"Captain, don't encourage them. These people already have a loose grip on reality!"—Ohta
There is probably a little room in the Tokyo Police Department of the near future, where some bureaucrat shuffles budget requests and other paperwork. If your house gets damaged during an arrest, he gets the report ordering the police to pay for it. If police equipment gets wrecked, he signs the order to replace it. This little man is frightened and sad. Every day, he gets paperwork from Special Vehicles Unit Section 2, the notorious Patlabor Unit. "Who ever gave these misfits giant robots?" he thinks to himself. "Who gave them giant robots with guns?" Then he softly weeps to himself…
But nobody listens. Nobody pays him any attention. Meanwhile, we can enjoy the property wrecking antics of Section 2 as Central Park Media continues Patlabor: The Television Series.
Is it a sitcom? Is it an action show? Yes. I have spent a good deal of time here at DVD Verdict extolling the delights of one of the most entertaining animated series to come out of Japan, Mobile Police Patlabor. You can wander back over to my review of the first 18 episodes of the series (and the first feature film) for the details. But in short, Patlabor chronicles the misadventures—and occasional acts of heroism—of a squad of cops in the early years of mecha technology. Giant robots, or "labors," are not fast and sleek, but everyday working gadgets. Imagine the early days of the automobile: how long were these new machines on the streets before the police needed to use cars to stop car-related crime? And how much did those cops have to struggle with technical malfunctions, hotheaded drivers, competitive car companies, and all the other realistic drawbacks to any new technology?
Patlabor mines both comedy and suspense from the impact of new technology on Japanese culture. Of course, it helps that the show keeps itself fresh with a winning ensemble of characters, from the perky pilot Noa to the impulsive Ohta to the brilliant slob Captain Gotoh. Thus, the series can deftly switch moods from episode to episode.
For example, Volume 5 of the series (episodes 19-22) begins with a parody of kaiju movies, as the crew of Section 2 battles a subterranean dragon while trying to defuse a cluster of terrorist bombs targeting the massive Babylon Project to reclaim land from Tokyo Bay. Action and comedy, right? Try following that with a two-parter in which the squad tangles again with a dangerous combat labor, the Phantom, whose sinister corporate owners have plans for a future rematch. Wind it up with a pair of nutty Yakuza bosses who ask Section 2 for help with their new labors.
Volume 6 (episodes 23-26) marks a transition for the series. Kanuka Clancy returns to New York after her tenure with Section 2, but not without writing a rather unflattering review of the team—and foiling a hijacking on her homebound flight. In the search for her replacement as backup for Ohta, twitchy Shinji finds himself unable to control the man Kanuka once called "a psycho cop." Enter Takeo Kumagami, a talented and poised police lieutenant who—wait a minute, what is somebody so together doing joining Section 2?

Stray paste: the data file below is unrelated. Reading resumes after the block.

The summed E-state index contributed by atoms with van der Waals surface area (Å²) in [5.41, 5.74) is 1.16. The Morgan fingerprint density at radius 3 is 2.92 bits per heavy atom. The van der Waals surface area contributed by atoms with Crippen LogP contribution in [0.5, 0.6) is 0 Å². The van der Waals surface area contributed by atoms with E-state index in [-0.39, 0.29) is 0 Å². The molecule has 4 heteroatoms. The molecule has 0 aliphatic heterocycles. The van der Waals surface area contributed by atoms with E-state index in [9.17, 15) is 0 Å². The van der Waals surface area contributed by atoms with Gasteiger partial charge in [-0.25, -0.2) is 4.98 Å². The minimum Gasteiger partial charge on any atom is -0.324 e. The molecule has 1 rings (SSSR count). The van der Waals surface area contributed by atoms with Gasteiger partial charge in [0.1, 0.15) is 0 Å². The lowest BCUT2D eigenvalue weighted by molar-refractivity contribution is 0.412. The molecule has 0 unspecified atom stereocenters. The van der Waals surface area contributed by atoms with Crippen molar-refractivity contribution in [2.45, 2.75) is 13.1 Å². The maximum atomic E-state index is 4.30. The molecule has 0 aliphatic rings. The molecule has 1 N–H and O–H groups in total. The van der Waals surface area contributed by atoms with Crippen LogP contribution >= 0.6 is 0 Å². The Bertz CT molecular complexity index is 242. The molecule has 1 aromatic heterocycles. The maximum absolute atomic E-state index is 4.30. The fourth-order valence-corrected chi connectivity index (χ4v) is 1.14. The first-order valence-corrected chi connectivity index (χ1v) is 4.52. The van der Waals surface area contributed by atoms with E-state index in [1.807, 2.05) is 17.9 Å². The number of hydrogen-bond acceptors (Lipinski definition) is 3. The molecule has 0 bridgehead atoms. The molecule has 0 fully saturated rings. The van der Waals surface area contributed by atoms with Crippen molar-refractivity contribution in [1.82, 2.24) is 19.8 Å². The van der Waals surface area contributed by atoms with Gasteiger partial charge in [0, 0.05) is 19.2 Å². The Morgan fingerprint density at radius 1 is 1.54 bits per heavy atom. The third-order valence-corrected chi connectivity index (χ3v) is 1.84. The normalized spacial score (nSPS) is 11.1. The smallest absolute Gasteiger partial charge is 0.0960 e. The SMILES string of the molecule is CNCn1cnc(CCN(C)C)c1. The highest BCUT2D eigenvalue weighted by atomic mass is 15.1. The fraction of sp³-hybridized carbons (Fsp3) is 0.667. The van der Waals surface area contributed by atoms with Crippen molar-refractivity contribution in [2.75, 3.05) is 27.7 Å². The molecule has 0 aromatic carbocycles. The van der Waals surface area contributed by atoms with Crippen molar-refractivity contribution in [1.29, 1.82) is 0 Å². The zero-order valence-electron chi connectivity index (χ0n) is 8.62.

In any case, the team shortly finds themselves in deep trouble in Volume 7 (episodes 27-30). First, Patlabor meets Scooby Doo, as Captain Gotoh's squad investigates a haunted building. There is more droll comedy as Section 2 does battle with a local restaurant that refuses to deliver lunch on time. But the real centerpiece of Volume 7 is the arrival of Noa's deadliest foe: the Griffin. We do not get to see much of this dangerous new combat labor or its masters—just a cliffhanger that will lead into fireworks in the forthcoming Volume 8.
As Patlabor hits its stride in these entertaining episodes, I must note that Central Park Media's handling of the series is actually backsliding somewhat. By Volume 7, the subtitles no longer offer an actual translation from the Japanese, but simply repeat the English script. Of course, the English dub is as bad as ever, so stick with the Japanese original. Image resolution seems to be getting progressively less sharp with each passing volume. And extras are also getting thinner: a bit of text on one of the screenwriters on Volume 5 and a useless "tribute" to Kanuka on Volume 7, plus some sketches and "art" (really just stills from the episodes) on each disc. Again, much of the extra material (scripts and such) is in DVD-ROM format.
If you are already following the escapades of Noa, her pet labor Alphonse, and the rest of the gang of Special Vehicles Unit Section 2, you will certainly enjoy the progress of the series through these next dozen episodes. If you are unfamiliar with the show, you can certainly pick it up from any point: it is not so continuity-laden as many Japanese television shows, and you will easily get into the rhythms of this delightful show. It is a pity that Central Park Media has really not put more effort into the DVD release of Patlabor, but they probably figure it is too old and only appeals to a narrow market niche. Not so. Mobile Police Patlabor has always been quite accessible to mainstream audiences and would likely do quite well even on American television, with its clever blend of memorable characters, sitcom antics, and deft action.
Central Park Media is ordered by this court to step up the release timetable on future volumes (six months is far too long), increase the quality of these DVDs, and lower the price to something more reasonable for fans. Or we will send Sergeant Ohta to your house with a big stick. Court is adjourned.
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